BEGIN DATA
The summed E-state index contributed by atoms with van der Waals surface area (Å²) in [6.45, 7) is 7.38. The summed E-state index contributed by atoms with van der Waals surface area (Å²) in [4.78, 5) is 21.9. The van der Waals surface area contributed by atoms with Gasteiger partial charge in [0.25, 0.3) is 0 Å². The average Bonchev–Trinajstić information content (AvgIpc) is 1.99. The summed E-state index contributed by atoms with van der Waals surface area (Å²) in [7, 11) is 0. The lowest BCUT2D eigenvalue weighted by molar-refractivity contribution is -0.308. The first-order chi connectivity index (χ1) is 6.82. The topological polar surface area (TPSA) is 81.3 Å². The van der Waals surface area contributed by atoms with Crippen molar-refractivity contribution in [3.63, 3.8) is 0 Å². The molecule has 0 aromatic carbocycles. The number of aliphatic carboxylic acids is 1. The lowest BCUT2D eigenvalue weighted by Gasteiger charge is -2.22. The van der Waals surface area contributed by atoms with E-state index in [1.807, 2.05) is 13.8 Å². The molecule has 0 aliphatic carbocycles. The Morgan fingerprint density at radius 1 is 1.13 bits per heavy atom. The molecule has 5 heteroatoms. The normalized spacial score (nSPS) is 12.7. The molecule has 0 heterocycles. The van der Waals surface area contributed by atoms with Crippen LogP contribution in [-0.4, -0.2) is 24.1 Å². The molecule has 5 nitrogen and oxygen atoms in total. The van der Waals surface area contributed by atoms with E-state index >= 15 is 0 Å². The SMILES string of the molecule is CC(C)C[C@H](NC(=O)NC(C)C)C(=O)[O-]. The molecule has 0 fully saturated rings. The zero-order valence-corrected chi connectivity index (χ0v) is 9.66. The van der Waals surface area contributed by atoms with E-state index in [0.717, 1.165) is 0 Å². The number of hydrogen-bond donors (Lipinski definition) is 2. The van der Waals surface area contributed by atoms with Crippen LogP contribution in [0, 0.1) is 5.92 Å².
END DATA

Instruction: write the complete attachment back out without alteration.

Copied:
The summed E-state index contributed by atoms with van der Waals surface area (Å²) in [6.45, 7) is 7.38. The summed E-state index contributed by atoms with van der Waals surface area (Å²) in [4.78, 5) is 21.9. The van der Waals surface area contributed by atoms with Gasteiger partial charge in [0.25, 0.3) is 0 Å². The average Bonchev–Trinajstić information content (AvgIpc) is 1.99. The summed E-state index contributed by atoms with van der Waals surface area (Å²) in [7, 11) is 0. The lowest BCUT2D eigenvalue weighted by molar-refractivity contribution is -0.308. The first-order chi connectivity index (χ1) is 6.82. The topological polar surface area (TPSA) is 81.3 Å². The van der Waals surface area contributed by atoms with Crippen molar-refractivity contribution in [3.63, 3.8) is 0 Å². The molecule has 0 aromatic carbocycles. The number of aliphatic carboxylic acids is 1. The lowest BCUT2D eigenvalue weighted by Gasteiger charge is -2.22. The van der Waals surface area contributed by atoms with E-state index in [1.807, 2.05) is 13.8 Å². The molecule has 0 aliphatic carbocycles. The Morgan fingerprint density at radius 1 is 1.13 bits per heavy atom. The molecule has 5 heteroatoms. The normalized spacial score (nSPS) is 12.7. The molecule has 0 heterocycles. The van der Waals surface area contributed by atoms with Crippen LogP contribution in [-0.4, -0.2) is 24.1 Å². The molecule has 5 nitrogen and oxygen atoms in total. The van der Waals surface area contributed by atoms with E-state index >= 15 is 0 Å². The SMILES string of the molecule is CC(C)C[C@H](NC(=O)NC(C)C)C(=O)[O-]. The molecule has 0 fully saturated rings. The zero-order valence-corrected chi connectivity index (χ0v) is 9.66. The van der Waals surface area contributed by atoms with E-state index in [0.717, 1.165) is 0 Å². The number of hydrogen-bond donors (Lipinski definition) is 2. The van der Waals surface area contributed by atoms with Crippen LogP contribution in [0, 0.1) is 5.92 Å².